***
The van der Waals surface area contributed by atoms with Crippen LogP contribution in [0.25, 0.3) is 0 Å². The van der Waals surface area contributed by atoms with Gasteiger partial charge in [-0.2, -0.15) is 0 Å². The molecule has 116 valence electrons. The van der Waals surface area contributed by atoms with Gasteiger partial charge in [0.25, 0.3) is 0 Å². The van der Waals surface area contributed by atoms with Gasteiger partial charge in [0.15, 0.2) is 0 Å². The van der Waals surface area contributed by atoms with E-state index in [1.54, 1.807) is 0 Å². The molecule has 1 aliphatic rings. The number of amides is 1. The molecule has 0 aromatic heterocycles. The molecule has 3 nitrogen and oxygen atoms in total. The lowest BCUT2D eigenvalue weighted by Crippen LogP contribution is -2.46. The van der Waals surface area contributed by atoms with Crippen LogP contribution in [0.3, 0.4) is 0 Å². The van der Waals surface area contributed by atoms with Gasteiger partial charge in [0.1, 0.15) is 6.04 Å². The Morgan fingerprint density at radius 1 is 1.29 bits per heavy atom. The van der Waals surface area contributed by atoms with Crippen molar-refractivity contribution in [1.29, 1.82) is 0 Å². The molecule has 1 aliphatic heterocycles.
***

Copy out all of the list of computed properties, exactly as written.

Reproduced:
The van der Waals surface area contributed by atoms with Crippen LogP contribution in [0.25, 0.3) is 0 Å². The van der Waals surface area contributed by atoms with Gasteiger partial charge in [-0.2, -0.15) is 0 Å². The molecule has 116 valence electrons. The van der Waals surface area contributed by atoms with Gasteiger partial charge in [0.25, 0.3) is 0 Å². The van der Waals surface area contributed by atoms with Gasteiger partial charge in [0.15, 0.2) is 0 Å². The van der Waals surface area contributed by atoms with E-state index in [1.54, 1.807) is 0 Å². The molecule has 1 aliphatic rings. The number of amides is 1. The molecule has 0 aromatic heterocycles. The molecule has 3 nitrogen and oxygen atoms in total. The lowest BCUT2D eigenvalue weighted by Crippen LogP contribution is -2.46. The van der Waals surface area contributed by atoms with Crippen LogP contribution in [0.3, 0.4) is 0 Å². The van der Waals surface area contributed by atoms with Gasteiger partial charge in [0.1, 0.15) is 6.04 Å². The Morgan fingerprint density at radius 1 is 1.29 bits per heavy atom. The van der Waals surface area contributed by atoms with Crippen molar-refractivity contribution in [1.29, 1.82) is 0 Å². The molecule has 1 aliphatic heterocycles.